The fact that I hold a serious dislike for labels is no secret. For the most part, I go to great efforts to avoid them. One way in which I specifically try to avoid them is by refusing to place decals and bumper stickers on my car, partly because I think it is indicative of a struggle to realize one’s identity (which I think I’m relatively comfortable with…well, I think), and partly because I think it is just tacky. In the interest of full disclosure, though, I must also admit that I fall momentarily short here. I have a customized license plate, because a percentage of the proceeds went to benefit Virginia’s arts programs. I also have an Apple decal on my back glass (somehow, labeling myself as a Mac user isn’t problematic…hmmm, perhaps it should be). Otherwise, I avoid these things passionately.
Karen and I were having a conversation about observations recently. You tend to notice things about people you see often but don’t necessarily know, such as the style of clothing that they wear, or the types of vehicles they drive. I made such an observation about our new neighbor, and Karen pointed out that these sorts of observations couldn’t lead to an conclusive picture as to someone’s personality. I agree totally, but at the same time, it is one of the first steps of observation in forming a clinical picture of someone, and it is a habit which tends to spill over from my professional life to my personal. Returning to the bumper sticker/decal discussion, I was behind a large pickup truck in traffic a week or so ago. Among the labels adorning the back glass of the truck were a sticker for rugby, a U.S. Marine Corps license plate, and one that proclaimed “Pain is Weakness Leaving the Body.” I feel I could form a relatively accurate summary as to primary personality characteristics of that driver.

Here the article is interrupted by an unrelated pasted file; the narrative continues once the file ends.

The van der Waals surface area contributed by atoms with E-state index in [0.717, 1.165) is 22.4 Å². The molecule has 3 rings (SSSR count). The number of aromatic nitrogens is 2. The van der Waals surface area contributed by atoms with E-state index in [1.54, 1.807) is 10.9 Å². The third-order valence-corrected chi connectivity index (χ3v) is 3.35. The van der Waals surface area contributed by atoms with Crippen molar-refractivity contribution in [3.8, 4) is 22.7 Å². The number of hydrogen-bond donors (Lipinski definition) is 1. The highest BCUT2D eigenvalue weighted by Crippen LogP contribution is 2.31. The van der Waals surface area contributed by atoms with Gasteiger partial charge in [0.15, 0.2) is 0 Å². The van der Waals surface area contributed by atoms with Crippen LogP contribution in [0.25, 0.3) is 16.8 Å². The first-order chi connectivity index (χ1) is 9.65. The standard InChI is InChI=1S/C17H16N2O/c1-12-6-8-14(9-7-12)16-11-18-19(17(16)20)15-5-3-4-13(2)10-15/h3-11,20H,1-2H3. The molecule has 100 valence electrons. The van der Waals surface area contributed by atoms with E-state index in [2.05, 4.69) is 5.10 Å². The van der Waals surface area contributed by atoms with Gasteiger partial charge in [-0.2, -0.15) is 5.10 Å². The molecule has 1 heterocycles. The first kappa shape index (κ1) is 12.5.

Sometimes, though, I encounter a series contradictory messages that, at best, strike me as ironic, and at worst leave me baffled. For example, a truck parked a few buildings over from us is covered in bumper stickers. One urges its readers to “Raise Clams, Not Subdivisions.” A worthy sentiment, but ironic considering it is parked in an apartment complex.
Today, however, I was behind a truck in traffic again that moved me surpassed irony and left me in complete confusion. The decals on the back of this particular truck included “Vegetarian,” a peace sign, and (again) the U.S. Marine Corps. Perhaps there is an identity crisis at work? Perhaps a used vehicle that was already adorned, and then added to by its owner?
Or perhaps someone with an excellent sense of humor that enjoys messing with people like me. If so, it was without a doubt the most humorous joke I’ve read all day.
I listened to a fascinating story this morning about a woman who made her way through life by lying. The people who had been victimized by her lying spoke of their difficulty trusting again…something I can relate to easily enough, as I don’t readily trust people at all. I felt incredibly sorry for this person…from a clinical perspective I’m diagnosing her while from a spiritual perspective I’m grieving for her quality of life. The story, as always, hooked me, drawing me into their world as any good story will. The story piqued my interest in the research behind it.